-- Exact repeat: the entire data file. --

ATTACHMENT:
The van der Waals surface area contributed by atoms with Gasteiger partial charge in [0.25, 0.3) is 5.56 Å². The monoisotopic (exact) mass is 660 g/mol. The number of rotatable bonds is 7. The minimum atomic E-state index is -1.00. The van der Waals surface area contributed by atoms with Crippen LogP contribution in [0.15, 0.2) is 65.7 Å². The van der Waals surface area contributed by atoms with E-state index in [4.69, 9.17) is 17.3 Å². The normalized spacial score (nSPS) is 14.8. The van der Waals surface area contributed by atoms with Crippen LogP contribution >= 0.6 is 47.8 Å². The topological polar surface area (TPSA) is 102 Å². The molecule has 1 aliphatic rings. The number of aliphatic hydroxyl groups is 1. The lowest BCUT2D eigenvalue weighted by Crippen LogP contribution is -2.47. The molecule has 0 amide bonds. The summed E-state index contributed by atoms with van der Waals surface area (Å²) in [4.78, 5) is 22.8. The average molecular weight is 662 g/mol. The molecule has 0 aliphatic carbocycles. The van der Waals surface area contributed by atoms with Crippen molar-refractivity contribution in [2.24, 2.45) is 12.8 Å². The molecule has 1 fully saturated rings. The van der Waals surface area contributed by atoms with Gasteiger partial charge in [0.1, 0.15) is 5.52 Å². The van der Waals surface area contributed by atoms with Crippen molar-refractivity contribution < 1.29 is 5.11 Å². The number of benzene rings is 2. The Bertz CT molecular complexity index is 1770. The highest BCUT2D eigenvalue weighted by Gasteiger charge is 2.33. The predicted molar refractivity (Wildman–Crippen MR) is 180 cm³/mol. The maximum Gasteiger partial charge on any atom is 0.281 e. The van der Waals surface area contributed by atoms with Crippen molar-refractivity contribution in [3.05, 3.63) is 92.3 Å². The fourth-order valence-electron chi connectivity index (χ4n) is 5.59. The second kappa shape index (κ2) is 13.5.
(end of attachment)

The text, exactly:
The van der Waals surface area contributed by atoms with Gasteiger partial charge in [0.25, 0.3) is 5.56 Å². The monoisotopic (exact) mass is 660 g/mol. The number of rotatable bonds is 7. The minimum atomic E-state index is -1.00. The van der Waals surface area contributed by atoms with Crippen LogP contribution in [0.15, 0.2) is 65.7 Å². The van der Waals surface area contributed by atoms with E-state index in [4.69, 9.17) is 17.3 Å². The normalized spacial score (nSPS) is 14.8. The van der Waals surface area contributed by atoms with Crippen LogP contribution >= 0.6 is 47.8 Å². The topological polar surface area (TPSA) is 102 Å². The molecule has 1 aliphatic rings. The number of aliphatic hydroxyl groups is 1. The lowest BCUT2D eigenvalue weighted by Crippen LogP contribution is -2.47. The molecule has 0 amide bonds. The summed E-state index contributed by atoms with van der Waals surface area (Å²) in [4.78, 5) is 22.8. The average molecular weight is 662 g/mol. The molecule has 0 aliphatic carbocycles. The van der Waals surface area contributed by atoms with Crippen molar-refractivity contribution in [2.24, 2.45) is 12.8 Å². The molecule has 1 fully saturated rings. The van der Waals surface area contributed by atoms with Gasteiger partial charge in [0.1, 0.15) is 5.52 Å². The van der Waals surface area contributed by atoms with Crippen molar-refractivity contribution < 1.29 is 5.11 Å². The number of benzene rings is 2. The Bertz CT molecular complexity index is 1770. The highest BCUT2D eigenvalue weighted by Gasteiger charge is 2.33. The predicted molar refractivity (Wildman–Crippen MR) is 180 cm³/mol. The maximum Gasteiger partial charge on any atom is 0.281 e. The van der Waals surface area contributed by atoms with Crippen molar-refractivity contribution in [3.05, 3.63) is 92.3 Å². The fourth-order valence-electron chi connectivity index (χ4n) is 5.59. The second kappa shape index (κ2) is 13.5.